How can I safely access "my" web services and accounts in a computer in which I do have sudo rights but the administrator(s) have, naturally, remote root access as well?


I use a dekstop which is connected to a (large) closed/restricted LAN. Even log-in to the system is only successful if connected to the LAN.

The administrator has, of course, remote root access (which I will suggest to change and opt for a password-less ssh-key based authentication). As well, my userid is assigned to the sudoers group, ie, in the /etc/sudoers file, there is:


I am hesitant to use my passwords for accessing my webmail client and my firefox account. And more.


  • What can I do to ensure that my passwords, to access external web services, are protected from anyone else than me?

  • For example, since I do have sudo rights, how can I ensure that no key loggers are running?

  • I access password-less-ly based on SSH key(s) various services. How can I protect my passphrase from being logged?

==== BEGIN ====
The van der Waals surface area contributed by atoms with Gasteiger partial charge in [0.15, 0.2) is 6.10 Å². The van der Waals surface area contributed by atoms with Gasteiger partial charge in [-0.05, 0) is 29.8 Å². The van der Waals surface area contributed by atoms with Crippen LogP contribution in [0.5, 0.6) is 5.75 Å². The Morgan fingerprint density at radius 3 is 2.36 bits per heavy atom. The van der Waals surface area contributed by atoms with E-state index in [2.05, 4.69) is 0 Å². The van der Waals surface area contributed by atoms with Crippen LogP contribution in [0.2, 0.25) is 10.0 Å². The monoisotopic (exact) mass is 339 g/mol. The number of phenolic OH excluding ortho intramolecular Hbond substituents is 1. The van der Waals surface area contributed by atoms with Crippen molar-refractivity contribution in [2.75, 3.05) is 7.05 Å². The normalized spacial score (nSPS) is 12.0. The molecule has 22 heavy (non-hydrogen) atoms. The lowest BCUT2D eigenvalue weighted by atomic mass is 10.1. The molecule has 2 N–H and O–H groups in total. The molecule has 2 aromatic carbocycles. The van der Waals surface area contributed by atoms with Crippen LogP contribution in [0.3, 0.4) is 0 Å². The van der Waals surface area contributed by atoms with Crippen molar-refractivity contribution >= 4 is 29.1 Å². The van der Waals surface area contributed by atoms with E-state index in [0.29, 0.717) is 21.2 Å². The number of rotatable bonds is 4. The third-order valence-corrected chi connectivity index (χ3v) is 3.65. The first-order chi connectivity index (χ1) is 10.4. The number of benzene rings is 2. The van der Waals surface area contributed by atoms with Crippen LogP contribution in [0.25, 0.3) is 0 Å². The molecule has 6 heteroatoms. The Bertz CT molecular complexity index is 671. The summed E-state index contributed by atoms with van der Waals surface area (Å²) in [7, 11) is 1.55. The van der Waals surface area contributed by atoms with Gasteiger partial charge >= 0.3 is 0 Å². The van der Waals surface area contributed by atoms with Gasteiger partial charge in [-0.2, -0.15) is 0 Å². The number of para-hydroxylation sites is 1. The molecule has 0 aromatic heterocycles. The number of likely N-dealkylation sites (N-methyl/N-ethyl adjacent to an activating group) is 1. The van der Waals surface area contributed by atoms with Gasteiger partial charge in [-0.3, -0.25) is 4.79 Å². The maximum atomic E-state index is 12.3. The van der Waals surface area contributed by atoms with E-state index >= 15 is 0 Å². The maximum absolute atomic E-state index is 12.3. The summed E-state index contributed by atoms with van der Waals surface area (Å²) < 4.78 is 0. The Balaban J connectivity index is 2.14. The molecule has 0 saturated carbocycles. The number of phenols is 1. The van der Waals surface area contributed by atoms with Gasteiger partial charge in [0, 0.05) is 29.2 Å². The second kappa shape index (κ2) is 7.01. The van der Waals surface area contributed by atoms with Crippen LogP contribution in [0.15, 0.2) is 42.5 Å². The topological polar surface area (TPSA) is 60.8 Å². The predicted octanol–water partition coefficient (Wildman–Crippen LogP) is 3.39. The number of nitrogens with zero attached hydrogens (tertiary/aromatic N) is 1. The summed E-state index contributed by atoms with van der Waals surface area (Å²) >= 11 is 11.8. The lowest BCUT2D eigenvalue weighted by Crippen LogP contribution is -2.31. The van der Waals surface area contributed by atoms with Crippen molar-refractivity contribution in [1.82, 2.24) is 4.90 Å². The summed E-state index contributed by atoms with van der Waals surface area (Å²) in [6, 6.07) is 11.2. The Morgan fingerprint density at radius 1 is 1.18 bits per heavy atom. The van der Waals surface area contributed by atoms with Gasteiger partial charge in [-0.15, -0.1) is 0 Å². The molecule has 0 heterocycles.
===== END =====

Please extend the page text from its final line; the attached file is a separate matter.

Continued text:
• Would 2FA be safe to access external services in such a use-case?

  • Is there a collection of "Safe practices using a Linux-based computer which others can access remotely as root?"

  • SELinux, AppArmor ? encryption? – ceph3us Feb 22 '17 at 9:59
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    @ceph3us ... which root can disable... – Satō Katsura Feb 22 '17 at 10:00
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  • And if someone can install dedicated hardware, they don't even need root. (And the aforementioned hardware may already be present: If you've got a firewire interface, then the first 4GB of your RAM is readable by anyone who can plug into it). – Charles Duffy Feb 22 '17 at 18:51
  • @CharlesDuffy Forget about firewire, you can have an USB keylogger on Arduino. Small enough that you wouldn't notice it on your own computer. – Satō Katsura Feb 23 '17 at 7:38

You can't.

The root user has full access to the machine. This includes the possibility of running keyloggers, reading any file, causing the programs you run to do things without showing them in the user interface... Whether this is likely to happen depends on your environment so we can't tell you that. Even 2FA isn't safe because of the possibility of session hijacking.

In general, if you suspect a machine isn't safe, you shouldn't use it to access your services.

  • Since I have sudo rights, and I can become root too, isn't there any way to ensure that key loggers aren't running. I remember reading that even without an explicit key logger, it is still possible, in Linux, to get what is typed, given root access. – Nikos Alexandris Feb 22 '17 at 11:36